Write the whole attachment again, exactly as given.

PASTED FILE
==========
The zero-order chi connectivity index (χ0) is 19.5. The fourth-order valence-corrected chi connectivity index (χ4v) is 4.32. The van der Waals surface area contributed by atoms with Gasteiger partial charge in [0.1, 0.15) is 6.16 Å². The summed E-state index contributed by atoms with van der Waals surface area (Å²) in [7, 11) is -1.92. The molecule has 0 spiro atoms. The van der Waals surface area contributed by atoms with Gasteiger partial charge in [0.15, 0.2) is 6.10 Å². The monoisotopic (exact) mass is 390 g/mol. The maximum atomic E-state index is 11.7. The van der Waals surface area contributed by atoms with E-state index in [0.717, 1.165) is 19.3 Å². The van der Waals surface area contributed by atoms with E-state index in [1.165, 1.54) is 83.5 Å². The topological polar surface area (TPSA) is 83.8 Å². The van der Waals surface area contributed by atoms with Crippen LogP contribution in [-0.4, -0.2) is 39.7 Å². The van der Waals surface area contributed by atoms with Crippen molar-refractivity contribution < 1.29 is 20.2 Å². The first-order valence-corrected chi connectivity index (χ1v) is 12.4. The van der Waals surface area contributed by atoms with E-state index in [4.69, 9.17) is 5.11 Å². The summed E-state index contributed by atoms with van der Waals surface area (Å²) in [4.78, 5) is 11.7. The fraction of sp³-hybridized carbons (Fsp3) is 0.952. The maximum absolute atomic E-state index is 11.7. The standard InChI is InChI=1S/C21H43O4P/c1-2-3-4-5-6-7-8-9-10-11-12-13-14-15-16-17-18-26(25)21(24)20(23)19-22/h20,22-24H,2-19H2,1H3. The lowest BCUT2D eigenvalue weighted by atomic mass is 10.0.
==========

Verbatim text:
The zero-order chi connectivity index (χ0) is 19.5. The fourth-order valence-corrected chi connectivity index (χ4v) is 4.32. The van der Waals surface area contributed by atoms with Gasteiger partial charge in [0.1, 0.15) is 6.16 Å². The summed E-state index contributed by atoms with van der Waals surface area (Å²) in [7, 11) is -1.92. The molecule has 0 spiro atoms. The van der Waals surface area contributed by atoms with Gasteiger partial charge in [0.15, 0.2) is 6.10 Å². The monoisotopic (exact) mass is 390 g/mol. The maximum atomic E-state index is 11.7. The van der Waals surface area contributed by atoms with E-state index in [0.717, 1.165) is 19.3 Å². The van der Waals surface area contributed by atoms with E-state index in [1.165, 1.54) is 83.5 Å². The topological polar surface area (TPSA) is 83.8 Å². The van der Waals surface area contributed by atoms with Crippen LogP contribution in [-0.4, -0.2) is 39.7 Å². The van der Waals surface area contributed by atoms with Crippen molar-refractivity contribution < 1.29 is 20.2 Å². The first-order valence-corrected chi connectivity index (χ1v) is 12.4. The van der Waals surface area contributed by atoms with E-state index in [4.69, 9.17) is 5.11 Å². The summed E-state index contributed by atoms with van der Waals surface area (Å²) in [4.78, 5) is 11.7. The fraction of sp³-hybridized carbons (Fsp3) is 0.952. The maximum absolute atomic E-state index is 11.7. The standard InChI is InChI=1S/C21H43O4P/c1-2-3-4-5-6-7-8-9-10-11-12-13-14-15-16-17-18-26(25)21(24)20(23)19-22/h20,22-24H,2-19H2,1H3. The lowest BCUT2D eigenvalue weighted by atomic mass is 10.0.